A Sight for Sore Eyes
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Top Customer Reviews
This book is one of her studies of the psychopathic mind. It is also beautifully atmospheric, which is one of Rendell's trademarks. It has symbolism, red herrings, and dead bodies stashed away in unlikely places. I wish I had not read it so fast. I wishI were still reading it.
Francine Hill witnessed her mother being shot dead in her hallway when she was a little girl. Eventually her father, riddled with guilt that he was somehow inadvertently responsible for his wife's death, marries Julia, a psychotherapist who has been struck off for being too zealous in her concern for one of her patients. Julia's excessive zeal is transferred to Francine, who she sees as a disturbed child who needs to be ruthlessly protected from the outside world.
On the other side of the tracks Teddy Grex is growing up in an emotionally-cold household, where his family barely seem to interact with each other on any kind of human level. Teddy is determined to rise above all this and make something of himself, but he doesn't realise that his family's dire upbringing of him has left a terrible mark on his soul. When he's grown up he meets Francine at college and becomes obsessed with her beauty. Francine in turn sees Teddy as a sort of knight in shining armour, someone to come and rescue her from the clutches of her overbearing stepmother.
The terrible truth is though that Teddy is a murderer who has already despatched a member of his family to an untimely death, and is to commit murder again before much more time has passed. He also doesn't want Francine as a real flesh-and-blood girlfriend, but as a sort of living statue to adore.Read more ›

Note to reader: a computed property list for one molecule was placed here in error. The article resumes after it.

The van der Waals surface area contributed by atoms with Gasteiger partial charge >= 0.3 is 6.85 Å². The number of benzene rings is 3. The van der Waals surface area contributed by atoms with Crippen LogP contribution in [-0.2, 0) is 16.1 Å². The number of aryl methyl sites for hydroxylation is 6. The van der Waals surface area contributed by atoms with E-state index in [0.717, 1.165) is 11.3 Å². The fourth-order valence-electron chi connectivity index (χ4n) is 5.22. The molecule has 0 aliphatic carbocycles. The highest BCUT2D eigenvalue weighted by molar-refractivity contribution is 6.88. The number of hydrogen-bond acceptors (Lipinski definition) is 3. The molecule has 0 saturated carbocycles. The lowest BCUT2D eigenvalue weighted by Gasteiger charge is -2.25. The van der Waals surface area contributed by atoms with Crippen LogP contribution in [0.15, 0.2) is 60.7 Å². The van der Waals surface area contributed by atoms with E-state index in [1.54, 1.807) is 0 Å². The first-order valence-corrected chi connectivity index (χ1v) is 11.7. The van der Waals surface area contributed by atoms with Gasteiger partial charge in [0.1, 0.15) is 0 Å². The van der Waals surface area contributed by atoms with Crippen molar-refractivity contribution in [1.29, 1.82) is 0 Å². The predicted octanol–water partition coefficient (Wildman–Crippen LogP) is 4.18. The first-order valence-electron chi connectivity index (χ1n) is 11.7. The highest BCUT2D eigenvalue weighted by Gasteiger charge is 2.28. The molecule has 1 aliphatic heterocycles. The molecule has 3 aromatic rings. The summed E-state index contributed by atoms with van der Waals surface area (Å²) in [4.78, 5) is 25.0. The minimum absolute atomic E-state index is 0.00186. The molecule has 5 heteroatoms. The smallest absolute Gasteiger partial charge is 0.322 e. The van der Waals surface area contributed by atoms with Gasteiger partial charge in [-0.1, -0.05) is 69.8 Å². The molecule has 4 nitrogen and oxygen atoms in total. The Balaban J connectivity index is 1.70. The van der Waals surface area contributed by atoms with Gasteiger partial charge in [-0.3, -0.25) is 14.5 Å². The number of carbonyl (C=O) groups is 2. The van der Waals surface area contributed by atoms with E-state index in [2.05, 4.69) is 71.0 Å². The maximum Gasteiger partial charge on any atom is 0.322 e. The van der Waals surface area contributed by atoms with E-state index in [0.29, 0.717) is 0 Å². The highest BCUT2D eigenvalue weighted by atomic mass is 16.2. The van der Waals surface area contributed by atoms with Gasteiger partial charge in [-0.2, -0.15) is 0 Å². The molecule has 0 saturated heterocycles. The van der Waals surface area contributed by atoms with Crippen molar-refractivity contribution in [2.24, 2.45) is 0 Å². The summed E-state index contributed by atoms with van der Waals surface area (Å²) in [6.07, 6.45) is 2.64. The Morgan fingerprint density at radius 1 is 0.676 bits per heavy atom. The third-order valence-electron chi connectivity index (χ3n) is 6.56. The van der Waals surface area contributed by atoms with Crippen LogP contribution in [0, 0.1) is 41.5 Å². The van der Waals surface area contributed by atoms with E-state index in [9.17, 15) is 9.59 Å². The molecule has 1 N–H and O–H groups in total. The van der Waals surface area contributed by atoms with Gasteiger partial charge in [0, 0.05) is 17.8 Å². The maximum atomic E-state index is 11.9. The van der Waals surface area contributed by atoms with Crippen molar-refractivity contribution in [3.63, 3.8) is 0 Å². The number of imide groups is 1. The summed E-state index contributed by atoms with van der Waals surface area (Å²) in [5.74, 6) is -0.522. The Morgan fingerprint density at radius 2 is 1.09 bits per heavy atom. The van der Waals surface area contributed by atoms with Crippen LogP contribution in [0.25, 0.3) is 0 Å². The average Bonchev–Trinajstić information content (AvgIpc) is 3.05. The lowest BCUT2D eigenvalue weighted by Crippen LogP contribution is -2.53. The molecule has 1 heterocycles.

I must say I'm torn as to how much I enjoyed this book. Did it keep me reading on? Yes. Did I enjoy the writing? Yes. However, I also felt that the tone of voice was somewhat twee, middleclass and dated (and I don't say this as an insult to the middle classes - I fall into that category myself!). At one point, I looked at the publication date and was surprised to see that it's 2011. This novel had the type of narrative inflection I'd assumed the Wexford novels would have. Incredibly middle England and a little bit out of step with real life and the present day. It starts in the 60s, but the two main characters, Francine and Teddy, are supposed to be modern - mobile phones are used; yet the whole feel of the novel is very past-times. I understand that due to both of their personal circumstances, Teddy and Francine have been somewhat isolated from the real world - yet there were times when Teddy (without giving anything away) was incredibly proficient and capable and other times when he was incredibly green; and these two sides just didn't seem to gel. Again, without wanting to reveal the plot itself, I was surprised by the number of `liberties' which seemed to be taken re getting away with a crime, covering it up etc.Read more ›
Most Recent Customer Reviews
Concerning a pair of children who grow up damaged, Rendell has created a strongly plotted crime novel which deals with the subject of control. Read morePublished 13 months ago by Eileen Shaw
As always an excellent read. A feeling of unease the whole way through the bookPublished 14 months ago by KRM
There is no better novelist. A consistently excellent writer.Published 17 months ago by Your Majesty
Audiobook review: I downloaded this from Audible. The narration is brilliant, with very absorbing characterisation and superb reading and engaging tone. Read morePublished 18 months ago by ziggy_fan
A brilliant look at how insular people may feel. Very cleverly plotted, all the threads knitting perfectly together at the end. Highly recommended!Published on 12 May 2014 by Emmy Ellis
I loved this Rendell from start to finish, and the lovely twist at the end. Another great book from a mistress of suspense.Published on 20 Feb. 2014 by SecondCherry